Not that Windows is any better mind you, at least X has the decency to secure access to itself since it doesn't secure running applications from each other, the win32 API has no internal security whatsoever and doesn't even warn you about the security risks if you try to spawn a GUI application as a different user. No idea if the new toolkit is any better, but knowing modern Microsoft, most security development time has probably gone in securing the toolkit against the user.

        • (Score: 3, Informative) by maxwell demon on Wednesday September 19 2018, @07:18PM (2 children)

          by maxwell demon (1608) Subscriber Badge on Wednesday September 19 2018, @07:18PM (#737176) Journal

          You cannot run another X program in the same X session without sharing your session key

          You know that you can also use ssh with another account on your local machine? And that SSH knows how to forward X sessions?

          --
          The Tao of math: The numbers you can count are not the real numbers.
          • (Score: 2) by unauthorized on Wednesday September 19 2018, @08:47PM

            by unauthorized (3776) on Wednesday September 19 2018, @08:47PM (#737215)

            Yes, I did allude to remoting into an X session. Did you even read my comment?

            This still suffers from all kinds of integration issues such as not getting audio without some pulse voodoo and not having access to downloads by default and a plethora of other discrepancies compared to running it in the same user session. My argument is that it's a PITA and a very atypical user experience, not that it cannot be done.

          • (Score: 0) by Anonymous Coward on Wednesday September 19 2018, @11:09PM

            by Anonymous Coward on Wednesday September 19 2018, @11:09PM (#737289)

            You should also investigate firejail [wordpress.com] (namespace sandbox, Linux only) and Xpra [xpra.org] (X11 version of screen/tmux and sandboxing). That way programs should be unable (or have it hard, exploits will always be there) to access unrelated files or poke at other X11 clients.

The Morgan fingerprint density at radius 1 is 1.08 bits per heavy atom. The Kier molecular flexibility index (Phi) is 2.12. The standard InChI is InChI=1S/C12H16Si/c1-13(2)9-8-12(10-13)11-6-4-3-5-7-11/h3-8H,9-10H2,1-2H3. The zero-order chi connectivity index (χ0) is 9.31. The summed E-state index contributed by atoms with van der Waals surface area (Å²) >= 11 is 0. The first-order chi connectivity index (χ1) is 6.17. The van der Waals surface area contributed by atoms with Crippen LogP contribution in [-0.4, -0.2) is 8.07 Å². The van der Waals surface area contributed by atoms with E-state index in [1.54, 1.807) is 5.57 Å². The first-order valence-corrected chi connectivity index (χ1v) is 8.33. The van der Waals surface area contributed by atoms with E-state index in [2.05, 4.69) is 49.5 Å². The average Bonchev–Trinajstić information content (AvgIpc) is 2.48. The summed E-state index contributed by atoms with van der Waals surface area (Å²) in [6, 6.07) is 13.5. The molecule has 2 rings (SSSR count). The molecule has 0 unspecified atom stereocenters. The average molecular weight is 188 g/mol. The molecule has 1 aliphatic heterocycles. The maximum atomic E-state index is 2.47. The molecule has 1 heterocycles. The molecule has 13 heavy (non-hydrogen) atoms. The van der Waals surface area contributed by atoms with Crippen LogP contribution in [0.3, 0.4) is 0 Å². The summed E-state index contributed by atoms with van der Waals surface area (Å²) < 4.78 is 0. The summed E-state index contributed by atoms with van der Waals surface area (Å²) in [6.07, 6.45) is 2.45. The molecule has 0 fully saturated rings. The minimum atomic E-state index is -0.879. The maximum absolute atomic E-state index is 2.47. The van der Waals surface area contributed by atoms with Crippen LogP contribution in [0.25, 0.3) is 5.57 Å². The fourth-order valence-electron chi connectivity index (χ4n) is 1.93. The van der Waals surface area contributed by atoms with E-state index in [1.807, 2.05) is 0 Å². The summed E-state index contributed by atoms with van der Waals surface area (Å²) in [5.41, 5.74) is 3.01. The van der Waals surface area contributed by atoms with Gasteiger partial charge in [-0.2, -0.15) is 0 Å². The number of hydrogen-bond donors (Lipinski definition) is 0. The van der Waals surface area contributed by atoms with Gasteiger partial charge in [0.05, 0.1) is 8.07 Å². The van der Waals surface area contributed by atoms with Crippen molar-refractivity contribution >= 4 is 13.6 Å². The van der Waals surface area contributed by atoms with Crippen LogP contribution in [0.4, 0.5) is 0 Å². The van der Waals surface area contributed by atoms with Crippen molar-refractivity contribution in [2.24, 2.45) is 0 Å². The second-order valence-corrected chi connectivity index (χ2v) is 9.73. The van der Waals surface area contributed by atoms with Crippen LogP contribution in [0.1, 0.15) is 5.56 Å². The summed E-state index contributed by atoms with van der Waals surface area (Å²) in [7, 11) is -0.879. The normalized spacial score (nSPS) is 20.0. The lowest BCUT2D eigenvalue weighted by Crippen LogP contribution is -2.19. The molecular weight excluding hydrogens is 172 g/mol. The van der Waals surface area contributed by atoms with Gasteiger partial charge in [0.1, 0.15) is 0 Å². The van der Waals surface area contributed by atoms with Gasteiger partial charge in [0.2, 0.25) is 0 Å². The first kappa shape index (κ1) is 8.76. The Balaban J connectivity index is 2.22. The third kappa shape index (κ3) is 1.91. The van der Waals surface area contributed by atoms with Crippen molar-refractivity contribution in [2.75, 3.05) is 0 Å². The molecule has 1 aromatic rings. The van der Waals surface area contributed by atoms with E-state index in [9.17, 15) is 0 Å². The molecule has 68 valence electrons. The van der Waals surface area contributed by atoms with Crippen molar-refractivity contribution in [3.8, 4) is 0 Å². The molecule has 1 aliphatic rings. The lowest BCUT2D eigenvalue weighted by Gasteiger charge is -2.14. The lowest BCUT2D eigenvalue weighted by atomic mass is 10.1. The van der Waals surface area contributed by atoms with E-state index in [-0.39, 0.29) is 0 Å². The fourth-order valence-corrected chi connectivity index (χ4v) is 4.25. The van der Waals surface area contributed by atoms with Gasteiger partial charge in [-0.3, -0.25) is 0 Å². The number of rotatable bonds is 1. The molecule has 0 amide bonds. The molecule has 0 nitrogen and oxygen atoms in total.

• (Score: 2) by bzipitidoo on Wednesday September 19 2018, @08:38PM (1 child)

          by bzipitidoo (4388) on Wednesday September 19 2018, @08:38PM (#737207) Journal

          It's not that big a pain. This works for me:

          user$ sudo xhost+
          user$ su otheruser
          otheruser$ firefox

          It's not 100% secure-- it is possible that instance of firefox can do a screen scrape. But I figure that in combination with making sure nothing sensitive is on any display is good enough to defeat 99.99% of attempts to breach it.

          • (Score: 4, Informative) by unauthorized on Wednesday September 19 2018, @09:02PM

            by unauthorized (3776) on Wednesday September 19 2018, @09:02PM (#737221)

            Never use xhost+, that gives front door access to everything X controls for everyone on your entire network. At least use "xhost +localhost", which still gives access to all input and display devices to every local process, but at least it keeps everything that can reach your local network from doing so.

            Either way, ssh tunneling or sharing the X cookie is far safer.

      • (Score: 0) by Anonymous Coward on Wednesday September 19 2018, @09:20PM

        by Anonymous Coward on Wednesday September 19 2018, @09:20PM (#737233)

        Eh, funny how you could do this in XP. Guess XP wasn't Windows.